where [TeX:] $$i=1,2, \ldots, n \text { and } j=1,2, \ldots, w.$$ To make all [TeX:] $$p_{i j}$$ satisfy the constraints in Eq. (2) and Eq. (3) during training, we update each [TeX:] $$p_{i j}$$ once more after [TeX:] $$p_{i 1}, p_{i 2}, \ldots, p_{i w}$$ are updated at each epoch by the optimizer. We use the following two techniques to make all [TeX:] $$p_{i j}$$ satisfy the constraints in Eqs. (2) and (3). Normalization [15]: We use the following equation to normalize [TeX:] $$p_{i 1}, p_{i 2}, \ldots, p_{i w}$$ to values in the range of [0, 1] and make their sum 1.
Softmax function [16]: We use the softmax function to make [TeX:] $$p_{i 1}, p_{i 2}, \ldots, p_{i w}$$ be in the range of [0, 1] and ensure that they add up to 1.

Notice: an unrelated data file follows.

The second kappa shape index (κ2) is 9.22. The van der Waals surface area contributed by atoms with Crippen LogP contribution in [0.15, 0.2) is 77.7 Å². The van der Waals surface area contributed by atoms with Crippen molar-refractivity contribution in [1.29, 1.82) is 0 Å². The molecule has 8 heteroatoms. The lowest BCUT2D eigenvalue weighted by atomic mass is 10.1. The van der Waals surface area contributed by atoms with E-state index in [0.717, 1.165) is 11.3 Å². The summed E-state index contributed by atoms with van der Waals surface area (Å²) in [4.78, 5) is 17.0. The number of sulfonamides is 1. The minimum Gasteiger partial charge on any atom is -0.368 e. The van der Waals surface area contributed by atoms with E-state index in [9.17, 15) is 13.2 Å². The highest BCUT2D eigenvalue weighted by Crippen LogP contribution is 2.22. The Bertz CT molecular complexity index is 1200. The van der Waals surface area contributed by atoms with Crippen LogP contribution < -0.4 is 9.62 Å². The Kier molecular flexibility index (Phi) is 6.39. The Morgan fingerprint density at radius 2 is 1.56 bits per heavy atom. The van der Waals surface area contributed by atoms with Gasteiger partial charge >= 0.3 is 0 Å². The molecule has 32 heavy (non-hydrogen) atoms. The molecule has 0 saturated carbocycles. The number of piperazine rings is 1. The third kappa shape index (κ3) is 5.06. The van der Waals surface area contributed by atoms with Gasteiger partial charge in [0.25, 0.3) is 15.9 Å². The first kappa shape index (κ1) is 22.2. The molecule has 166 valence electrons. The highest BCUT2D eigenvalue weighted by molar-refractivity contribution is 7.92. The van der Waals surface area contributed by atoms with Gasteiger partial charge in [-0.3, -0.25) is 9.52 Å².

Once the training of the whole model in Fig. 6 is completed using the method described so far, we determine the time lag between each [TeX:] $$X_i(i=1,2, \ldots, n) \text { and } Y$$ as follows: among the weights [TeX:] $$p_{i 1}, p_{i 2}, \ldots, p_{i w}$$ between nodes [TeX:] $$X_i \text { and } X_i^{(k)}, X_i{ }^{(k1)}, \ldots, X_i{ }^{(kw+1)}$$ after training, let [TeX:] $$p_{i j}$$ be the largest weight [TeX:] $$(1 \leq j \leq w).$$ This means that [TeX:] $$X_i{ }^{(kj+1)}$$ contributed the most to the value of [TeX:] $$X_i$$ that minimizes the error of the model among [TeX:] $$X_i^{(k)}, X_i^{(k1)}, \ldots, X_i^{(kw+1)}.$$ In this case, we determine that the time lag between [TeX:] $$X_i \text { and } Y$$ is j, i.e., [TeX:] $$t_i=j,$$ because the error of the model is minimized when [TeX:] $$X_i^{(kj+1)}$$ is used rather than the other values. We will present the performance of the proposed method when each of Eqs. (4) and (5) is used in Section 4. In the next subsection, we present how to build the final model reflecting the identified time lags. 3.4 Building a Model Reflecting Time LagsOnce we obtain the time lags [TeX:] $$t_1, t_2, \ldots, t_n$$ between the explanatory variables [TeX:] $$X_1, X_2, \ldots, X_n$$ and the response variable Y, we train the original deep learning model (at the upper part in Fig. 6) again alone to obtain the final model that considers the time lags between [TeX:] $$X_1, X_2, \ldots, X_n$$ and Y. In order to build the final deep learning model reflecting the identified time lags, we transform the original training dataset, where each data instance has the form [TeX:] $$\left(X_1{ }^{(k)}, X_2{ }^{(k)}, \ldots, X_n{ }^{(k)}, Y^{(k)}\right),$$ into a new training dataset, where each data instance has the form [TeX:] $$\left(X_1^{\left(kt_1\right)}, X_2^{\left(kt_2\right)}, \ldots, X_n^{\left(kt_n\right)}, Y^{(k)}\right).$$ In other words, we shift the values of each explanatory variable [TeX:] $$X_i$$ downward by its time lag [TeX:] $$t_i.$$ For example, if the time lag between [TeX:] $$X_1 \text{ and } Y$$ is 2 and the time lag between [TeX:] $$X_2 \text{ and } Y$$ is 1, we shift the values of [TeX:] $$X_1 \text{ and } X_2$$ downward by 2 and 1, respectively, as shown in Fig. 7. In this way, [TeX:] $$X_1{ }^{\left(kt_1\right)}, X_2{ }^{\left(kt_2\right)}, \ldots, X_n{ }^{\left(kt_n\right)}$$ are associated with [TeX:] $$Y^{(k)}$$ instead of [TeX:] $$X_1{ }^{(k)}, X_2{ }^{(k)}, \ldots, X_n^{(k)}.$$ After obtaining the transformed training dataset, we also make the nodes [TeX:] $$X_1, X_2, \ldots, X_n$$ in Fig. 6 output their input as it is instead of outputting [TeX:] $$X_i^{output }$$ (i.e., Eq. (1)). Finally, we train the original deep learning model with the transformed training dataset. Note that in this case, we use each row of the transformed training dataset as one training data instance. Through the proposed method described in Section 3, we can easily obtain the time lags between [TeX:] $$X_1, X_2, \ldots, X_n \text{ and } Y,$$ and the deep learning model reflecting them. Thus, we do not need to build [TeX:] $$w^n$$ models for all possible combinations of time lags and find the model with the best performance among them. 4. Experiments4.1 Experimental SettingIn this section, we present the performance evaluation results of the proposed method. In order to show that the proposed method improves the performance of existing deep learning models by considering the time lags between explanatory and response variables, we use the following datasets: 1) Synthetic dataset: We assumed a model of the form [TeX:] $$Y=\beta+\alpha_1 X_1+\alpha_2 X_2+\alpha_3 X_3+\alpha_4 X_4,$$ where [TeX:] $$X_1, X_2, X_3 \text{ and } X_4$$ are explanatory variables, Y is the response variable, [TeX:] $$\alpha_1, \alpha_2, \alpha_3, \alpha_4 \text { and } \beta$$ are some fixed constants. We also assumed that there are a time lag of 2 between [TeX:] $$X_1 \text { and } Y,$$ a time lag of 1 between [TeX:] $$X_2 \text { and } Y,$$ a time lag of 4 between [TeX:] $$X_3 \text { and } Y,$$ and a time lag of 3 between [TeX:] $$X_4 \text { and } Y,$$ i.e., [TeX:] $$t_1=2, t_2=1, t_3=4, \text { and } t_4=3.$$ Given the model and time lags, we randomly generated a dataset that fits the model and time lags. This dataset intends to confirm that the proposed method finds the model and time lags accurately. 2) Real dataset: We used demographic data provided by the Korean Statistical Information Service (KOSIS) [17]. KOSIS is a database managed by Statistics Korea (KOSTAT), which contains 1,000 types of national approval statistics on the economy, society, and environment. From KOSIS, we selected the marriage rate data from January 1997 to December 2020, employment rate data for women from June 1999 to October 2021, and fertility rate data from January 1997 to December 2020, which are calculated for each month. For the employment rate data, we only used data for women in their 20s and 30s because women’s childbearing age is from their mid20s to mid30s. As a result, this dataset consists of two explanatory variables (i.e., marriage rate and employment rate) and one response variable (i.e., fertility rate). For both synthetic and real datasets, we split the dataset into two sets, which are training and test set. We used 80% and 20% of the dataset as the training and test set, respectively. We trained each model used in the experiments using the training set and measured the performance of each model using the test set. As mentioned earlier, the proposed method can be applied to any deep learning model that is based on artificial neural networks. In the experiments, we used three deep learning models to show the effectiveness of the proposed method. 1) MLP: We constructed an MPL with three layers: one input layer, one hidden layer, and one output layer. The number of nodes in the input layer and hidden layer is the same as the number of explanatory variables, the number of nodes in the output layer is 1. To train the MLP, we used the mean squared error (MSE) as the loss function and the Adam optimizer with a learning rate of 0.01. 2) CNN: We also constructed a CNN with five layers: one input layer, one convolution layer, one max pooling layer, one fully connected layer, and one output layer. The convolutional layer uses a 1 × 1 filter with stride 1. We used ReLU as the activation function. To train the CNN, we used MSE as the loss function and the Adam optimizer with a learning rate of 0.01. 3) LSTM: Finally, we constructed an LSTM with three layers: one input layer, one LSTM layer with 3 hidden states, and one output layer. We set the size of the input layer to the number of explanatory variables. To train the LSTM, we used MSE as the loss function and the Adam optimizer with a learning rate of 0.01 We compared the performance of the above original deep learning models with that of the models optimized by the proposed method considering the time lags between explanatory and response variables. We also investigated the performance of the proposed method when we use each of Eqs. (4) and (5) described in Section 3.3. Finally, we evaluated the performance of the proposed method for varying values of w, the maximum time lag, which is the only parameter of the proposed method. The proposed method was implemented using PyTorch, and all the experiments were conducted on a PC running Ubuntu with Intel Core i79700 CPU, TITAN V GPU, and 16 GB memory. In the next subsection, we present how much the proposed method improves the performance of the three deep learning models (i.e., MLP, CNN, and LSTM) by considering the time lags between explanatory and response variables. 4.2 Evaluation Results4.2.1 Performance evaluation on synthetic dataset In this section, we present performance evaluation results on the synthetic dataset. In this experiment, we used the synthetic dataset described in Section 4.1. To measure the performance of a model, we used MSE for the training dataset, which was averaged over 5 runs. Fig. 8 shows the experimental results on the synthetic dataset. Here, "Baseline" represents the original deep learning model that does not consider the time lags between explanatory and response variables. More specifically, given the kth data instance [TeX:] $$\left(X_1{ }^{(k)}, X_2{ }^{(k)}, \ldots, X_n{ }^{(k)}, Y^{(k)}\right),$$ "Baseline" predicts [TeX:] $$Y^{(k)}$$ using only [TeX:] $$X_1{ }^{(k)}, X_2{ }^{(k)}, \ldots, X_n{ }^{(k)}$$ and does not use [TeX:] $$X_1{ }^{\left(kt_1\right)}, X_2{ }^{\left(kt_2\right)}, \ldots, X_n{ }^{\left(kt_n\right)},$$ where [TeX:] $$t_i(i=1,2, \ldots, n) \geq 1.$$ On the other hand, "w = n" represents the model found by the proposed method when we set w to n. We varied w from 1 to 4. Fig. 8(a)–8(c) show the effect of the proposed method when the proposed method is applied to MLP, CNN, and LSTM described in Section 4.1, respectively. Finally, "with normalization" and "with softmax" represent the models found by the proposed method using Eqs. (4) and (5), respectively. In Fig. 8, we can see that the MSE of the models found by the proposed method are significantly reduced compared to the original deep learning model (i.e., Baseline). This means that the proposed method improves the performance of the given deep learning model by reflecting the time lags between explanatory and response variables. Also, we can see that the performance improvement of the proposed method increases as w increases. This is because the proposed method can find the best time lag for each explanatory variable in a wider range. However, after some good time lags are found, we can see that the performance improvement is not very large even if w further increases. Thus, we can confirm that the proposed method can identify the time lags between explanatory and response variables effectively. Note that the performance of the proposed method varies depending on whether Eq. (4) or Eq. (5) is used (i.e., "with normalization" and "with softmax"). This is because Eqs. (4) and (5) have different ways of normalizing [TeX:] $$p_{i 1}, p_{i 2}, \ldots, p_{i w}.$$ More specifically, Eq. (4) assigns each [TeX:] $$p_{i j}$$ a value that is exactly proportional to its current value, while Eq. (5) gives a much more value to [TeX:] $$p_{i j}$$ of any value larger. Therefore, when the time lag is not certain, Eq. (5) can assign a large weight to a wrong [TeX:] $$p_{i j}$$ accidentally. For this reason, the softmax function can sometimes lead to reduced performance improvement. For example, in Fig. 8(c), the proposed method successfully found the optimal time lags (i.e., the loss is nearly zero) when Eq. (4) was used, while the proposed method showed only a slight performance improvement when Eq. (5) was used. 4.2.2 Performance evaluation on real dataset In this section, we present performance evaluation results on the real dataset described in Section 4.1. We performed the experiment in exactly the same way as in Section 4.2.1, except that we varied w from 5 to 25 in steps of 5. Fig. 9(a)–9(c) show the effect of the proposed method when the proposed method is applied to MLP, CNN, and LSTM described in Section 4.1, respectively. Also in Fig. 9, we can see that the proposed method improves the performance of the given deep learning models significantly. As in the case of the synthetic dataset, the performance improvement of the proposed method increases in general as w increases. Recall that the real dataset has two explanatory variables (i.e., the marriage rate and the employment rate of women) and one response variable (i.e., the birth rate). Fig. 9 implies that the birth rate can be predicted more accurately using the marriage rate and employment rate 25 months ago rather than the current month. Thus, the experimental results confirm again that the performance of a model can be improved by considering the time lags between explanatory and response variables. In the case of the real dataset, the use of Eq. (4) or Eq. (5) does not affect the performance improvement of the proposed method significantly. If there are clear time lags between explanatory and response variables, both equations yield similar results. 5. ConclusionIn this paper, we proposed a method to improve the performance of a given deep learning model by automatically identifying the time lags between explanatory and response variables and reflecting them in the model. For this purpose, the proposed method adds a new layer to the existing deep learning model and uses this layer to find which values in the past minimize the error of the model. By using this new layer, the proposed method can find the time lags between explanatory and response variables easily without building models for all possible time lags. We also evaluated the effect of the proposed method by applying the proposed method to three popular deep learning models (i.e., MLP, CNN, and LSTM) on synthetic and real datasets. The experimental results show that the proposed method actually improves the performance of a given deep learning model by reflecting the time lags between explanatory and response variables. For the real dataset, the proposed method reduced the error of the existing model by up to 60%. Therefore, we can conclude that the proposed method can improve the performance of existing deep learning models when there are time lags between explanatory and response variables. BiographyChaehyeon Kimhttps://orcid.org/0000000264431286She received her B.S. in both Statistics and Computer Science from Sookmyung Women's University, Seoul, Republic of Korea, in 2021. She also received her M.S. degree in Computer Science from Sookmyung Women's University, Seoul, Korea, in 2023. She is currently a PhD student in Computer and Information Science at the University of Pennsylvania. Her current research interests include databases, data mining, and deep learning. BiographyKi Yong Leehttps://orcid.org/000000032318671XHe received his B.S., M.S., and Ph.D. degrees in Computer Science from KAIST, Daejeon, Republic of Korea, in 1998, 2000, and 2006, respectively. From 2006 to 2008, he worked for Samsung Electronics, Suwon, Korea as a senior engineer. From 2008 to 2010, he was a research assistant professor of the Department of Computer Science at KAIST, Daejeon, Korea. He joined the faculty of the Division of Computer Science at Sookmyung Women's University, Seoul, in 2010, where currently he is a professor. His research interests include database systems, data mining, and big data. References